Month by Month
Great Ethiopian Run November
Festival of Maryam Zion November
The most vibrant and busy time to visit, with Ethiopia’s most colourful festivals, and the weather is usually cool and dry.
Leddet (6 to 7 January) is a dramatic throwback to a time when Christmas still had real meaning. The faithful attend all-night services, often moving from one church to another. Aksum and Lalibela are among the best places to experience Leddet, as is Addis Ababa.
Timkat (Epiphany, celebrating Christ’s baptism)
This three-day festival is the most colourful of the year. Join the thousands of white-robed faithful in Gonder as they sing and dance behind a solemn procession of regalia-draped priests. Other good places to be for Timkat are Addis Ababa and Aksum.
The heart of the dry season is the easiest time to travel around the country and it's a good time for trekking and wildlife-watching.
Herds of migrating white-eared kob and Nile lechwe over a million strong move through Gambela National Park – magic if you can make it into this, one of Africa's more challenging parks to access.
The Simien Mountains are at their best – now is your chance to scale up Ras Dashen (or Ras Dejen), Ethiopia’s highest peak, and snap pictures of gelada monkeys.
The end of the high season. Days are warm and dry, and there’s excellent wildlife watching around waterholes in the national parks.
In the Lower Omo Valley, witness a young man run across the backs of cattle to be initiated into the responsibilities of manhood, while, in a show of solidarity and stoic allegiance, women volunteer to be whipped with slender canes. Between late January and early April.
A transition month. Increasing temperatures in the Ethiopian lowlands are mitigated by heavy showers. It’s still a pleasant travel time, before the heavier rains and the increasing heat of the following months.
Fasika (Orthodox Easter)
Fasika marks the end of a vegetarian fast of 55 days. Stay up on the night of Easter Saturday in Lalibela to see hundreds of white-robed pilgrims crowd the courtyards of the churches and pray under the moonlight.
From Thursday evening before Good Friday, the faithful fast until the Easter service, which ends at 3am on Easter Sunday. Held in March or April.
Pessimists decry the beginning of the rainy season, but the region is green and lush. If you’re planning to visit the Lower Omo Valley, avoid this month, as many roads are impassable.
Heavy rains make travel difficult wherever the paved roads end, but even where getting around isn't a problem, paved roads can be slick and treacherous and the best views are often obscured by clouds.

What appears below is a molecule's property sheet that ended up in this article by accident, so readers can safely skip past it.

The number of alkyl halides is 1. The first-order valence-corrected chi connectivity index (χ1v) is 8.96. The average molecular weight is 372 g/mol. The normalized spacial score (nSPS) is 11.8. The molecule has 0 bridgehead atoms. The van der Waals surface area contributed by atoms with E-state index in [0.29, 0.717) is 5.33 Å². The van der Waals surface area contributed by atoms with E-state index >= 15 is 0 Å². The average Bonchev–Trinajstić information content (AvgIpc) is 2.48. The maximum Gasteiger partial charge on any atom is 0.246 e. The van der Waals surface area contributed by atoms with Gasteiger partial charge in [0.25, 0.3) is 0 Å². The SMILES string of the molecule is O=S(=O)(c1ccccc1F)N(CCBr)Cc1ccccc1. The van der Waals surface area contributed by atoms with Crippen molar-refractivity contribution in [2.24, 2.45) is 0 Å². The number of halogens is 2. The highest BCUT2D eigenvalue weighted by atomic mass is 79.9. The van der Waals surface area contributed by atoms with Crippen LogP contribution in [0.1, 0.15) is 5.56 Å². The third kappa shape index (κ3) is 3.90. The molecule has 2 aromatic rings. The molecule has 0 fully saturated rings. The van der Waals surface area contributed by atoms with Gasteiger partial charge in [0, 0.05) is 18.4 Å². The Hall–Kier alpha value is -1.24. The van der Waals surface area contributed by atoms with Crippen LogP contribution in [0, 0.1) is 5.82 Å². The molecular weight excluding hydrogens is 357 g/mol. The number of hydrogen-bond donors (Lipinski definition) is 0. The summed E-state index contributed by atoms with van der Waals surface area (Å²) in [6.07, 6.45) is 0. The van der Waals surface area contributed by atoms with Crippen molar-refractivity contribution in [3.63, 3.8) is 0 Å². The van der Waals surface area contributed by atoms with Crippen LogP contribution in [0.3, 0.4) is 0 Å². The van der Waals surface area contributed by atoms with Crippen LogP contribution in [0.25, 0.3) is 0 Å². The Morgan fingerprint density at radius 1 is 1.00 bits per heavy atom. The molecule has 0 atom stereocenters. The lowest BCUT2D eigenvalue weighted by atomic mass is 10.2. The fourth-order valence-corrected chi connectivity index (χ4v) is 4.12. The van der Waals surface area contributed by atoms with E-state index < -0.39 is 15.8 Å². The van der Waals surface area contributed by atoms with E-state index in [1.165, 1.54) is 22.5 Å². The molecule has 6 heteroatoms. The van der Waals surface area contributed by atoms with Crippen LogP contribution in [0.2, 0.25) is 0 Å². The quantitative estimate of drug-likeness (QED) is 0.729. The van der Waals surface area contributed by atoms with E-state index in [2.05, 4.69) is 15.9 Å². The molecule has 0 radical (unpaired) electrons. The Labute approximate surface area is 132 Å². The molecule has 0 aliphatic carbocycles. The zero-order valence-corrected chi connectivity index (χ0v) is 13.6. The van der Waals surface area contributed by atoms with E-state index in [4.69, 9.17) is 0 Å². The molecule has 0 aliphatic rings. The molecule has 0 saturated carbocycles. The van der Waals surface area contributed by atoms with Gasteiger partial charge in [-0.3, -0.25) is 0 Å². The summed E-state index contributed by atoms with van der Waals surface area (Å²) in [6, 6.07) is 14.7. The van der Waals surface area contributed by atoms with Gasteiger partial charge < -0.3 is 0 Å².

Pretty much a carbon copy of June – heavy rains can make getting around either difficult or dangerous, or both, and visibility can be poor.
The big annual rains continue to batter Ethiopia. Getting around is difficult. The hot season sends lowland temperatures in the three countries up to 45°C. Avoid visiting now.
The rains usually continue well into September; when they stop and you can see the horizon, Ethiopia is lush. By late September, rains may have subsided.
Kiddus Yohannes (New Year’s Day)
At Ethiopian New Year (11 September), new clothes are traditionally bought for the occasion, particularly for children, and relatives and friends are visited.
Meskel (Finding of the True Cross)
Starting on 27 September, this two-day festival is the most colourful after Timkat. Bonfires are built, topped by a cross to which flowers, most commonly the Meskel daisy, are tied. Priests don their full regalia. Addis Ababa, Gonder and Aksum are good places to be.
Mid-October, just after the rains, is a great time to visit. The countryside glows green, the wildflowers are in bloom and there are few visitors.
On the first Sunday following Meskel, the Oromo people celebrate Irecha on the shores of Lake Hora. Devotees gather around ancient fig trees to smear perfume, butter and katickala (a distilled drink) on the trunks and share ceremonial meals of roasted meat, coffee and alcohol.
A great time to visit; expect plenty of wildlife in the national parks, and migratory birds begin arriving in great numbers.
Festival of Maryam Zion
This vibrant festival is held only in Aksum. In the days leading up to the event on 30 November, thousands of pilgrims head towards Aksum. Celebrations start in front of the Northern Stelae Field, where the monarchs of the Orthodox church line the steps.
Great Ethiopian Run
This 10km race takes over Addis Ababa on the last or second-to-last Sunday of November and attracts over 20,000 runners. Whether running or watching, it’s a fun time and it’s a great chance to see some of East Africa’s elite athletes in action.
The weather is mostly dry throughout the region and it’s a fine time for wildlife watching. Temperatures are also at their best – warm but not stifling. This is a great time to explore the Danakil Depression.
Calling all birders! Some 200 species of Palaearctic migrants from Europe and Asia join the already abundant African resident and intra-African migrant populations.
Although not on the official religious holiday list, large numbers of Ethiopians make a pilgrimage to the venerated Kulubi Gabriel church, near Dire Dawa in the east (28 December).
This is an ideal month for trekking in the Bale or Simien Mountains. It’s dry and the skies are clear – perfect for capturing scenic landscapes.